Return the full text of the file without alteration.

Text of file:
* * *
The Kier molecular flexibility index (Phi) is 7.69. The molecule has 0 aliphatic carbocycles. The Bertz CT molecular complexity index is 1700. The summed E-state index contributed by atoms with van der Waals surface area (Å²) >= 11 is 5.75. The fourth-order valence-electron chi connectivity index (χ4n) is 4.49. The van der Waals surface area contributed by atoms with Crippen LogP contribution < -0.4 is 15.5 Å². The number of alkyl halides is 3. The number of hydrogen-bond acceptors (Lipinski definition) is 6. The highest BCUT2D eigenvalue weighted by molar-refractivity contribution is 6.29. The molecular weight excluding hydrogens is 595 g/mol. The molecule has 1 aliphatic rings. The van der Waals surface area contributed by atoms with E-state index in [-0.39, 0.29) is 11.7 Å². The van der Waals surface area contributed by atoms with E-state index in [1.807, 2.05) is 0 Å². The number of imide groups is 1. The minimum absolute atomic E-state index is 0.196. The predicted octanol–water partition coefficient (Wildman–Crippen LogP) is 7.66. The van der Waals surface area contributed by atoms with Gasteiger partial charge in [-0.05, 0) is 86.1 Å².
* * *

The Kier molecular flexibility index (Phi) is 7.69. The molecule has 0 aliphatic carbocycles. The Bertz CT molecular complexity index is 1700. The summed E-state index contributed by atoms with van der Waals surface area (Å²) >= 11 is 5.75. The fourth-order valence-electron chi connectivity index (χ4n) is 4.49. The van der Waals surface area contributed by atoms with Crippen LogP contribution < -0.4 is 15.5 Å². The number of alkyl halides is 3. The number of hydrogen-bond acceptors (Lipinski definition) is 6. The highest BCUT2D eigenvalue weighted by molar-refractivity contribution is 6.29. The molecular weight excluding hydrogens is 595 g/mol. The molecule has 1 aliphatic rings. The van der Waals surface area contributed by atoms with E-state index in [-0.39, 0.29) is 11.7 Å². The van der Waals surface area contributed by atoms with E-state index in [1.807, 2.05) is 0 Å². The number of imide groups is 1. The minimum absolute atomic E-state index is 0.196. The predicted octanol–water partition coefficient (Wildman–Crippen LogP) is 7.66. The van der Waals surface area contributed by atoms with Gasteiger partial charge in [-0.05, 0) is 86.1 Å².